Hospital readmissions on the rise

Word on Health was shocked to learn that 1 in 10 adult Medicaid patients who were hospitalized in 2007 for a medical condition, other than childbirth, had to be readmitted at least once within 30 days of their initial hospital stay.

The Agency for Healthcare Research and Quality also reported that Medicaid patients are 70% more likely to be readmitted compared with their privately insured counterparts.

The number of underlying health problems appears to correlate with the frequency of readmission. For example, 14% of Medicaid patients with 3 or more underlying health problems were readmitted compared with 10% of those who had no other health problems.

These high hospital readmission rates have been drawing increasing attention from policymakers because they have a significant impact on health care costs. Additionally, they may reflect issues with the standards of health care provided in hospitals as well as a lack of discharge planning and outpatient follow-up.

SRxA has developed a number of innovative disease education and patient management programs specifically designed to:

  • improve health
  • increase adherence and compliance to medical advice and medications
  • decrease the health care burden to society.

Contact us today for further information.

Depression – an Inflammatory Disease?

SRxA’s Word on Health brings you a chicken and egg type conundrum to start your day.

Up to 40% of people who are chronically ill get depressed.  Depressed people are prone to a variety of medical illnesses including diabetes and coronary heart disease.

So which comes first?

A new meta-analysis from researchers at the University of Toronto, published last month in Biological Psychiatry, may provide the answer.

To determine whether pro-inflammatory cytokines play a role in the overlap between depression and inflammation-associated medical disorders, the Toronto group conducted a meta-analysis of 24 studies of cytokine levels in 438 unmedicated subjects with major depression and 350 medically and psychiatrically healthy controls.

They found that concentrations of two cytokines: tumor necrosis factor-alpha (TNF-α) and interleukin (IL)-6 were significantly higher in depressed patients than in controls. The groups showed no significant differences in other interleukin levels.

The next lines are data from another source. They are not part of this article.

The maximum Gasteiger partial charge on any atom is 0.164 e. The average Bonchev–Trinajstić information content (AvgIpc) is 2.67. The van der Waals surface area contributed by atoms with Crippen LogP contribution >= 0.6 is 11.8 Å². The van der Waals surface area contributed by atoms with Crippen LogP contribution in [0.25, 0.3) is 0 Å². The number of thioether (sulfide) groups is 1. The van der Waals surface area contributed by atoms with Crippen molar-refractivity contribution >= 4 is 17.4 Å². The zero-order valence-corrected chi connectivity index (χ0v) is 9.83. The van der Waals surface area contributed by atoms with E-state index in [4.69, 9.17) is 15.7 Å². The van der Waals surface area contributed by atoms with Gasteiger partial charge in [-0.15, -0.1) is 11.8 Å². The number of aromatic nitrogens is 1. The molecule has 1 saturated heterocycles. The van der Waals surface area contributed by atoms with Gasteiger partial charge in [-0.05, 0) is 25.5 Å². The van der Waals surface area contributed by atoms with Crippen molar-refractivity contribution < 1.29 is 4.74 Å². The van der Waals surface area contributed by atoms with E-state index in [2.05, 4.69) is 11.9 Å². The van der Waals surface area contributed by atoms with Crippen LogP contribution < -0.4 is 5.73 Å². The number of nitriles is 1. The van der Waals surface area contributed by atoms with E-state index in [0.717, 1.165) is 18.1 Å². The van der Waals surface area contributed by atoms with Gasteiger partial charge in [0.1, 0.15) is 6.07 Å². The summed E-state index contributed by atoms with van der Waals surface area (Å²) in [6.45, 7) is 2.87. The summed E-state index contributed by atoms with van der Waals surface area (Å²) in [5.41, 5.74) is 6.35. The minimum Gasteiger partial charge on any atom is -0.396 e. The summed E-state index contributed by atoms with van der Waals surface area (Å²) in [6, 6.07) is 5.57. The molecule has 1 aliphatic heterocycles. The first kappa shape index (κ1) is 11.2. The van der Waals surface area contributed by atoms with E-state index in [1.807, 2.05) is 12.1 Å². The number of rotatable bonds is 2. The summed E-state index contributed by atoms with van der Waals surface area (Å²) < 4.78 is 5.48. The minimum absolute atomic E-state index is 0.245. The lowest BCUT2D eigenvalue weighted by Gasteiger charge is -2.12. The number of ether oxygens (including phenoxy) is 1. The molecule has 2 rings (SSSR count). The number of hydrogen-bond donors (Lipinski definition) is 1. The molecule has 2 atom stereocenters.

IL-6 stimulates differentiation and proliferation of antibody secreting white blood cells while TNF-α  stimulates the release of other pro-inflammatory cytokines and inflammatory prostaglandins. In the brain, these substances result in increased cortisol production; and increased production of a substance that accelerates cell death.  This reduces the resilience of the brain and may contribute to the stress response that is characteristic of depression.

High levels of IL-6 and TNF-α  have also been correlated with depression in patients with cancerend stage kidney diseaseParkinson’s disease, stroke and a host of other non-infectious conditions.

The results of this study provide further evidence that depression is accompanied by activation of the inflammatory response system and contributes to the development and progression of physical illness.

Which begs the question – will anti-inflammatory drugs prove helpful in managing depression?

Although corticosteroids, used to treat inflammatory conditions, have an initial ‘pick me up’ effect in some patients, over time, the same drugs can provoke depression. Non-steroidal anti-inflammatory drugs (NSAIDs) could be another option, but they may also cause depressing side-effects such as  nausea, vomiting, diarrhea, constipation, headache, and drowsiness.

Word on Health suggests more studies are needed before we start popping more pills!

You Can Control Your Asthma

To mark World Asthma Day, SRxA’s Word on Health spoke exclusively to four of the world’s leading asthma specialists.

In keeping with the “You Can Control Your Asthma” theme of World Asthma Day 2010, we asked these Top Docs to share their #1 piece of advice for people with asthma.